Joseph Weizenbaum, who created ELIZA in 1966, died earlier this month at the age of 85. Across the internet, many were the impromptu memorials formatted as dialogues with the landmark software. (And how does that make you feel...?)
Eliza is more of a toy than a game, but it's perhaps the first widely seen use of a computer program masquerading as a human. It no doubt got a lot of people thinking, despite how thin that particular mask was. Allow me to assert that the text adventure games that would start to appear ten years later were descendants of ELIZA, and so therefore is much of the modern digital game landscape.
(Much less significantly, I once wrote a Perl script that had Eliza analyze the "Jeeves" persona of askjeeves.com (which is now ask.com), and put a transcript of their session on my website.)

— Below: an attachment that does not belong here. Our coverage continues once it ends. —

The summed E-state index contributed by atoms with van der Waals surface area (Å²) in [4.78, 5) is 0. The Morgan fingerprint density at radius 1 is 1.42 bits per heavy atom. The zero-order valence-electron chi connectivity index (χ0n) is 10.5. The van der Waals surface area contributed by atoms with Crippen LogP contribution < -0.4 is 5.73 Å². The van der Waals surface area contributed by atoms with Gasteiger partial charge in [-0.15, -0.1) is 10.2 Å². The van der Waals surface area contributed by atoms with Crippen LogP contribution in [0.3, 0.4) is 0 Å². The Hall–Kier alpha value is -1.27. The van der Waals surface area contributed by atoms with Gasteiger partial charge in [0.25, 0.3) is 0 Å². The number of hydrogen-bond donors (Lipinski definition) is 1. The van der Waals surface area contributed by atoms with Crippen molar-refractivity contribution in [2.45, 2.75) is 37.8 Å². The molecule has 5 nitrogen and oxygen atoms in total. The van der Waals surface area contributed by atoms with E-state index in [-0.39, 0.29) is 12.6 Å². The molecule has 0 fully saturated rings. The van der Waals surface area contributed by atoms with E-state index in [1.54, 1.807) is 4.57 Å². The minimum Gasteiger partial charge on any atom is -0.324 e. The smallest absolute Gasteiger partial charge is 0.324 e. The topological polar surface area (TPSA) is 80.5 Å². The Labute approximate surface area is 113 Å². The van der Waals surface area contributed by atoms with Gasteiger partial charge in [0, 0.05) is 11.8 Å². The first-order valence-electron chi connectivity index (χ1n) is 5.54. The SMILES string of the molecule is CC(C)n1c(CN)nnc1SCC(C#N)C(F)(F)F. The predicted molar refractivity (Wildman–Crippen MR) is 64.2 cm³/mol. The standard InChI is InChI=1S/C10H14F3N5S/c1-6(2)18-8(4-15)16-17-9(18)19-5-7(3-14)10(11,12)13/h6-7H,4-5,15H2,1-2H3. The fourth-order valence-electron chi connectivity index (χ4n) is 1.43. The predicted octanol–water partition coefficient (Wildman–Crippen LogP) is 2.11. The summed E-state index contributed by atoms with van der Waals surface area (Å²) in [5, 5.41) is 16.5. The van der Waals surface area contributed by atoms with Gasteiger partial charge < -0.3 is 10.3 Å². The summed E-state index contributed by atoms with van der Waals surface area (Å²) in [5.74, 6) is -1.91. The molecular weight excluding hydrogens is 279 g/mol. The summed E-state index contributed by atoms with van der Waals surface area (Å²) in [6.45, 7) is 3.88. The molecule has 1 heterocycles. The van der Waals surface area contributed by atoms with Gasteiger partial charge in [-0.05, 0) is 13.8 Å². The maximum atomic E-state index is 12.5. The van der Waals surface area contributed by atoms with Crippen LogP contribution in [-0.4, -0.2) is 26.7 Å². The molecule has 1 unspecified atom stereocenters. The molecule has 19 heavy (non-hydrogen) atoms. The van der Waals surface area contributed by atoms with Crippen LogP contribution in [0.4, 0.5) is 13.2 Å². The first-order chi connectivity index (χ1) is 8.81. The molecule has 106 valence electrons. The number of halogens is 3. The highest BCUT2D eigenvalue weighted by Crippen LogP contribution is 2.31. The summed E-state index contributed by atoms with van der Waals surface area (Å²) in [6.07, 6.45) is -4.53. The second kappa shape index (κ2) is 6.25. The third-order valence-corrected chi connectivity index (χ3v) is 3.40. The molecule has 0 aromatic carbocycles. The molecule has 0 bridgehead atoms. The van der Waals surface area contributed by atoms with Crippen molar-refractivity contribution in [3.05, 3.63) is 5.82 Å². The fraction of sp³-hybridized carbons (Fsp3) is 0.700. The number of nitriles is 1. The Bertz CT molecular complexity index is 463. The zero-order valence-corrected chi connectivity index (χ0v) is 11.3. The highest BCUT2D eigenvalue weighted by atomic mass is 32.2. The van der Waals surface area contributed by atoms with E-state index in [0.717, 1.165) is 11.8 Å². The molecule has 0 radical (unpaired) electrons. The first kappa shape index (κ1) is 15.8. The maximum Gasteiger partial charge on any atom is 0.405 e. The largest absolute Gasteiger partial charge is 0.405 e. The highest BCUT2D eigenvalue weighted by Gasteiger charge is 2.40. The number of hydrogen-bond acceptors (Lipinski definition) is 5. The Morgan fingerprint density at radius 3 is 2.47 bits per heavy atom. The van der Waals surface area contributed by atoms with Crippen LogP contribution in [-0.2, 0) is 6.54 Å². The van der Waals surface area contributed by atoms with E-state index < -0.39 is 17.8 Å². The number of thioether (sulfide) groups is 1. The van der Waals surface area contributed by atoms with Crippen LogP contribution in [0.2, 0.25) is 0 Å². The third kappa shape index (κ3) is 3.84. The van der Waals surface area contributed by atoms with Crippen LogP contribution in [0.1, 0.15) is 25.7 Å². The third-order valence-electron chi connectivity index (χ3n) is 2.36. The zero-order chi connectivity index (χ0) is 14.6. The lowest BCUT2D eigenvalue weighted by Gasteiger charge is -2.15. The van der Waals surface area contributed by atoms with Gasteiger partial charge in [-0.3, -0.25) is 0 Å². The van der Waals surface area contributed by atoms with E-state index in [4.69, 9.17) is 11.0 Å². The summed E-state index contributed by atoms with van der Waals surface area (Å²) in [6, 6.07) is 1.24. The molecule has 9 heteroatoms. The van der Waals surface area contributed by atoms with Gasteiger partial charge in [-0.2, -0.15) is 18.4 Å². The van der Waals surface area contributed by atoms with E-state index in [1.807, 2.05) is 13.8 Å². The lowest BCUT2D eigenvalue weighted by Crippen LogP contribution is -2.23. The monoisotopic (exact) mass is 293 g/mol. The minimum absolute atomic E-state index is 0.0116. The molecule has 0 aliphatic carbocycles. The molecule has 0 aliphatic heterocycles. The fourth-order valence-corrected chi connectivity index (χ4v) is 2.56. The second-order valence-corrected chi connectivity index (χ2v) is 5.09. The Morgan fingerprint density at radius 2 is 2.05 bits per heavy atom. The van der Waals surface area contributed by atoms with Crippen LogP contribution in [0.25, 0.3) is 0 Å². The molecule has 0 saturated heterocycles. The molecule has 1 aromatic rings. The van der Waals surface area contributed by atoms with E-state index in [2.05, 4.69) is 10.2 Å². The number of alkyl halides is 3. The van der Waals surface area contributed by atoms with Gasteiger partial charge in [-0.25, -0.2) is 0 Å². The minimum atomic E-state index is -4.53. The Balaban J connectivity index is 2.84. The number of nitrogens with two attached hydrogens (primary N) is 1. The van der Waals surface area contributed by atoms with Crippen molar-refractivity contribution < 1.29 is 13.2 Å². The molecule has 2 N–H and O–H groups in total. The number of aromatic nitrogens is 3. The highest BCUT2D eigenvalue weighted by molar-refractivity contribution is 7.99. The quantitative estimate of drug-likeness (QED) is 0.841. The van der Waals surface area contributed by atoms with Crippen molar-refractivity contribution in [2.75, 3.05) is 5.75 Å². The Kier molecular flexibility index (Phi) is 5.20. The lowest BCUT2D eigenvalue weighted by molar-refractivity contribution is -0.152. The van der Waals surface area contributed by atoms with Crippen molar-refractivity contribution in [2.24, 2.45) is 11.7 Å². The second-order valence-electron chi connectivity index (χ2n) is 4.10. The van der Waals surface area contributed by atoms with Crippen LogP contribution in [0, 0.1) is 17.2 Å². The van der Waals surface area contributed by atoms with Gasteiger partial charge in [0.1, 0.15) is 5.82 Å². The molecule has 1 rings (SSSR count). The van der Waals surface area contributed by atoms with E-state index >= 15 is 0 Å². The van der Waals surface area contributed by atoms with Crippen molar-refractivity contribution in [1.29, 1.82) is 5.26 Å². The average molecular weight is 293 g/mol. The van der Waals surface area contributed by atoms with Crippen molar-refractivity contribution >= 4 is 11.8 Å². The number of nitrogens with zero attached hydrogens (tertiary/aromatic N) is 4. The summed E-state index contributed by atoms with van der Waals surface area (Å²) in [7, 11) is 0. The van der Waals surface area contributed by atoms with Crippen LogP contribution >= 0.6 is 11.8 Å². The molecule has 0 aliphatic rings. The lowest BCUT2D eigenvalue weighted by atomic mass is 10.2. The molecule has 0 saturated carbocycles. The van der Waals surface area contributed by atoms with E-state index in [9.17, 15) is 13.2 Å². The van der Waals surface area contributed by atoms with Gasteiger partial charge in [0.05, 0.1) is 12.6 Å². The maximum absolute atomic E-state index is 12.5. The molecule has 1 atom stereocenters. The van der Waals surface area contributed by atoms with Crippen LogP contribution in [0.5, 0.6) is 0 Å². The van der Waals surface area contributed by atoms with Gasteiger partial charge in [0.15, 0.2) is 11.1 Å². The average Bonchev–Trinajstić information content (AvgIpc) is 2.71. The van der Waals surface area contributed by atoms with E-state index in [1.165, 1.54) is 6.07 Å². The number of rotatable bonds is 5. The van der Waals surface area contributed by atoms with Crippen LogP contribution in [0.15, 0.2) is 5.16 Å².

But as my friends and Gameshelf watchers already know (because I never shut up about it), text-based games continue to live on, like Neanderthals among the Homo Sapiens. Except these are the crafty sort of Neanderthals who moved underground, refusing to become an evolutionary cul-de-sac, quietly carving out obscure empires largely unknown to the surface-dwellers in their shining cities and their Half Life 2 game engines.
Um. My point is that the 2007 XYZZY Awards happened this month and Admiral Jota's entirely charming Lost Pig, chronicling an unusual adventure in the life of an orcish peon, took top prize. I played this game last year and enjoyed it a great deal. You should play it too.